Congress Should Make the Future of Work a Priority

Published apr. 02, 2018

Today’s job market is tough enough for the average college-educated American, but for someone without highly valued credentials or the necessary skills, it can be especially difficult to find a family-supporting career. As we look ahead, increases in the use of automation, technological advances, and contract-based work are further altering the workforce landscape, presenting even more challenges for America's workers. The changing nature of work is an issue of national significance and one that leaders from city councils to the halls of Congress are taking seriously and seeking out policy solutions to address.

The challenges brought by the future of work will be faced by workers, education institutions, businesses, and communities, and JFF believes that ultimately the solutions will come from these groups. This is why it is critical that our nation’s policymakers hear directly from those facing the future of work head on. Last month, JFF’s policy team in Washington, DC, hosted a forum for congressional staff to educate policymakers about how education and workforce systems are working to keep pace with the changing demands of the U.S. economy.

Congressional staff heard about the findings of two recent reports from management consulting firm McKinsey & Company and analytics software company Burning Glass Technologies (with the World Economic Forum). Both   reports predict that automation and artificial intelligence will create economic growth and a flood of new jobs in the future—but only if U.S. workers are prepared with the skills to perform them.

Both reports stressed that U.S. education, workforce development, and social support systems must change to help workers make rapid transitions and acquire the skills needed in the new economy if we are to reap the benefits of these changes. These demands will challenge current models with the need for additional education, mid-career training, and increased soft-skill development. It is critical that we begin to change the organization, delivery, and pace through which we provide skills training in this country so students and workers can make the necessary transitions to new career opportunities. This is especially important for students and workers who are already underrepresented in high-demand careers, so they don’t fall even further behind in the labor market, widening the income divide and increasing inequality in our nation.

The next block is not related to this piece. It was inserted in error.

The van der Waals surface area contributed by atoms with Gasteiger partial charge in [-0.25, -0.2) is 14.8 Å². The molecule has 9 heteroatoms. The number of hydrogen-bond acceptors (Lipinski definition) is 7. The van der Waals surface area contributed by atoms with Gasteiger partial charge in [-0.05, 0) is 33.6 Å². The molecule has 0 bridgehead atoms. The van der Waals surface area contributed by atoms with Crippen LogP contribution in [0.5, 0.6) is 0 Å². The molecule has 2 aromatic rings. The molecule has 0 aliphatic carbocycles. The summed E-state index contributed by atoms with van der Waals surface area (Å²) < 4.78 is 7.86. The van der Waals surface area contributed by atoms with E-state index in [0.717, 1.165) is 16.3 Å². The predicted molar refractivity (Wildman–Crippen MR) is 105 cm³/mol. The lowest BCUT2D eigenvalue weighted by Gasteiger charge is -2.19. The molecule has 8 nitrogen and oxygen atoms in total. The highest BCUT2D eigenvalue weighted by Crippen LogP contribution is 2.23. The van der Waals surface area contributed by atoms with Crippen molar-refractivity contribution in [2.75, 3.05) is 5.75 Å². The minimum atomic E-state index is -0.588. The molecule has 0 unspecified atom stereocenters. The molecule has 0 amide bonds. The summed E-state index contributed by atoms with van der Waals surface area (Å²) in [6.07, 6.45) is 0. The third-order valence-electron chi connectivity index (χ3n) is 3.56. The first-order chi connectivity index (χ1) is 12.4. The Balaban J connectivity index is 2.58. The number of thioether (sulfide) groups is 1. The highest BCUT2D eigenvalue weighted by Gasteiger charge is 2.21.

The staff also heard from two community college presidents who discussed how higher education institutions are looking for ways to adapt their programs and practices to best prepare students for today’s changing economy. Community colleges serve students who have a high risk of falling behind in the future economy if not provided with the right skills and credentials. Forty-four percent of these students are low income, and a majority are from minority populations.

Community colleges want their students to succeed, and many schools are working to create innovative programs that accelerate learning and credential attainment in high-demand industries. However, higher education systems must also find ways to keep up with the rapidly changing labor market while addressing traditional challenges associated with access, affordability, and course completion. The lack of proper and flexible financing and available data makes these tasks even more difficult, limiting colleges’ ability to address equity issues, invest in knowledgeable career navigators, and explore labor market information.

JFF is committed to identifying the changes that U.S. education and workforce development systems must make to keep pace with the future of work. Getting this transformation right is critical in order for American workers and employers to succeed in our ever-changing economy.

JFF believes that public policy must evolve in response to the changing realities of the workplace and the increasing needs of American workers. This forum highlighted the anticipated disruptions that traditional education and workforce systems will face in the upcoming years. Solutions to these challenges will require continued conversations and collaborations among leaders at the federal, state, and local levels, as well as with employers. JFF looks forward to continuing this conversation with our federal partners to ensure mobility for all Americans, today and tomorrow.